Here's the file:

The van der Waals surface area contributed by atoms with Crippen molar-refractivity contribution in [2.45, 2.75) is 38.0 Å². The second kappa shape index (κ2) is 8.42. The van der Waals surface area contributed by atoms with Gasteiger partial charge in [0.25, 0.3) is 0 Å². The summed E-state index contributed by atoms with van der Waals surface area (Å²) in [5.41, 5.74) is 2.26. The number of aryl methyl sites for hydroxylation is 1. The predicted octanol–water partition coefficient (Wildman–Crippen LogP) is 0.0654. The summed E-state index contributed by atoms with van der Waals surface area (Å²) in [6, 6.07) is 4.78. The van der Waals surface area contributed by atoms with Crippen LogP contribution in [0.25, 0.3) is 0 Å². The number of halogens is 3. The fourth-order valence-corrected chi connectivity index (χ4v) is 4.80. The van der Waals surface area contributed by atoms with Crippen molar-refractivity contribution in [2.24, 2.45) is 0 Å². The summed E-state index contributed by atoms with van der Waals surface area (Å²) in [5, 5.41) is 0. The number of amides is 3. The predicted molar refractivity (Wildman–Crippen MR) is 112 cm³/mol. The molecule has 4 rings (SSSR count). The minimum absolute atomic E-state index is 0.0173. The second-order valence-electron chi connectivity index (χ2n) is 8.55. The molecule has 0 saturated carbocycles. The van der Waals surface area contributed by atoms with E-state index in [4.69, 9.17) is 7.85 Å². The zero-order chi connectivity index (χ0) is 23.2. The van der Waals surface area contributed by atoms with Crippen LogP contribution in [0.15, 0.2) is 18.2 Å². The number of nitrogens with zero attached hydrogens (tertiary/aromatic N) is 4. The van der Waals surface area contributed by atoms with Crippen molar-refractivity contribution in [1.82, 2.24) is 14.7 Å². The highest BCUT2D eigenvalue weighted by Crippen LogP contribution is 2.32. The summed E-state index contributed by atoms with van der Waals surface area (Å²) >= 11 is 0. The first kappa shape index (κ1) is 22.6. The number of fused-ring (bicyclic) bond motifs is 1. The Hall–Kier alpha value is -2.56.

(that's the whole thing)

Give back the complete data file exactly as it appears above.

The van der Waals surface area contributed by atoms with Crippen molar-refractivity contribution in [2.45, 2.75) is 38.0 Å². The second kappa shape index (κ2) is 8.42. The van der Waals surface area contributed by atoms with Gasteiger partial charge in [0.25, 0.3) is 0 Å². The summed E-state index contributed by atoms with van der Waals surface area (Å²) in [5.41, 5.74) is 2.26. The number of aryl methyl sites for hydroxylation is 1. The predicted octanol–water partition coefficient (Wildman–Crippen LogP) is 0.0654. The summed E-state index contributed by atoms with van der Waals surface area (Å²) in [6, 6.07) is 4.78. The van der Waals surface area contributed by atoms with Crippen LogP contribution in [0.25, 0.3) is 0 Å². The number of halogens is 3. The fourth-order valence-corrected chi connectivity index (χ4v) is 4.80. The van der Waals surface area contributed by atoms with Crippen molar-refractivity contribution in [2.24, 2.45) is 0 Å². The summed E-state index contributed by atoms with van der Waals surface area (Å²) in [5, 5.41) is 0. The number of amides is 3. The predicted molar refractivity (Wildman–Crippen MR) is 112 cm³/mol. The molecule has 4 rings (SSSR count). The minimum absolute atomic E-state index is 0.0173. The second-order valence-electron chi connectivity index (χ2n) is 8.55. The molecule has 0 saturated carbocycles. The van der Waals surface area contributed by atoms with E-state index in [4.69, 9.17) is 7.85 Å². The zero-order chi connectivity index (χ0) is 23.2. The van der Waals surface area contributed by atoms with Crippen LogP contribution in [0.15, 0.2) is 18.2 Å². The number of nitrogens with zero attached hydrogens (tertiary/aromatic N) is 4. The van der Waals surface area contributed by atoms with Crippen molar-refractivity contribution in [1.82, 2.24) is 14.7 Å². The highest BCUT2D eigenvalue weighted by Crippen LogP contribution is 2.32. The summed E-state index contributed by atoms with van der Waals surface area (Å²) >= 11 is 0. The first kappa shape index (κ1) is 22.6. The number of fused-ring (bicyclic) bond motifs is 1. The Hall–Kier alpha value is -2.56.